Chook in all its glory is one of the greatest answers to the midweek dinner rut. It represents all the good things – comfort, convenience, aptitude and resilience – a culinary antidote to all that seems ill with the world in its current frenetic fire- and flu-spreading ways. Maybe as a knee-jerk reaction to this I am opting for food that is simple and honest. It has to be convenient and it has to be gutsy; flavoursome enough to make the tastebuds feel alive and complex enough to accompany my nightly glass of red. The following chicken recipes do exactly that and are time-friendly enough to solve those busy-life, midweek dinner conundrums.
I could sing the praises of a butterflied chook to the end of time. Maximum crisp-skin-to-meat ratio as well as a gloriously even cooking time, avoiding sad and dried thighs.
Please don't judge the potato chips, come along for the ride. When I worked in New York (I lasted a whole red-hot minute), I was taken to the most glorious, 'have to know to be in the know' sort of barbecue joint that served a piri piri butter laced chicken with a bowl of cheese chips and a simple salad. It was a no-frills sort of establishment, the kind where you could put your elbows on the table and lick the marinade from your fingers, and it was pure gustatory heaven. When it was time to leave NYC, I abandoned my friends queuing in Soho and spent my last fistful of dollars alone, at the barbecue joint, for one more hit of chicken 'n' chips.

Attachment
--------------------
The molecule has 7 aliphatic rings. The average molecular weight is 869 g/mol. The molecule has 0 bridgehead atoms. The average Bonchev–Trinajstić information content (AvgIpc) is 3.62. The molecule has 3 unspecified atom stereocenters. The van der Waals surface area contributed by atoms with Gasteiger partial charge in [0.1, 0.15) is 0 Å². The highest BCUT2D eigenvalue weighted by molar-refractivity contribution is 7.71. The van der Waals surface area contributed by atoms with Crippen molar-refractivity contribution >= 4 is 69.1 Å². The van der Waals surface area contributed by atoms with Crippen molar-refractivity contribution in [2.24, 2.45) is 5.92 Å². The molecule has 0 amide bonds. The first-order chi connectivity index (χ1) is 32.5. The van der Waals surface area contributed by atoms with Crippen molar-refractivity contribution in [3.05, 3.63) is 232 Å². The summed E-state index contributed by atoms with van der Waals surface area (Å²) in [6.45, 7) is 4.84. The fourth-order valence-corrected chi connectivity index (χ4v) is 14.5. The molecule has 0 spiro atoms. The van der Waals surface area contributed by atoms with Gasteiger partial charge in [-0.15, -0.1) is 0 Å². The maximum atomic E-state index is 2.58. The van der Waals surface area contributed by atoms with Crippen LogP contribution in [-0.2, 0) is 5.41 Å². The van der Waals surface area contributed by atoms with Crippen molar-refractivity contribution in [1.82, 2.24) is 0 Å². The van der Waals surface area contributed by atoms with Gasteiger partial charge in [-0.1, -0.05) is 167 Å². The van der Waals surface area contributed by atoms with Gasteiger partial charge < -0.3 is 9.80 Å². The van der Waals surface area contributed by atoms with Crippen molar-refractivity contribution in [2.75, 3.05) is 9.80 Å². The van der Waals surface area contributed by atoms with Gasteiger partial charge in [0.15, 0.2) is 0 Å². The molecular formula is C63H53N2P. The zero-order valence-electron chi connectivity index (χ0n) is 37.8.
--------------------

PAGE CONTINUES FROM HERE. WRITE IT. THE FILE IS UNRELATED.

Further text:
1.7kg organic chicken, butterflied (ask your butcher to do this or follow our step-by-step guide)
Piri piri butter
1 large marinated roasted capsicum
2 cloves garlic (or smoked garlic)
150g unsalted butter
1 red chilli, chopped (seeds removed, optional)
salt and pepper
½ tsp ground coriander
Quick village salad
1 lebanese cucumber, julienned or shredded using a mandolin
¼ cup semi-dried tomatoes
excellent quality cheese-flavoured potato crisps
1. Preheat oven to 200C and bring the chicken to room temperature.
2. Add the piri piri butter ingredients to a blender and blitz to combine. (It might seem like quite a bit of butter but lots of it will ooze out indecently while the chicken cooks.)
3. Gently loosen the skin of the chicken with your fingers and carefully push the butter under the skin, attempting as even a layer as possible. Smear any remaining butter over the outside of the chicken and season with salt and pepper. Place your chicken on a large baking tray lined with baking paper. Roast for 35-45 minutes or until golden brown and cooked through.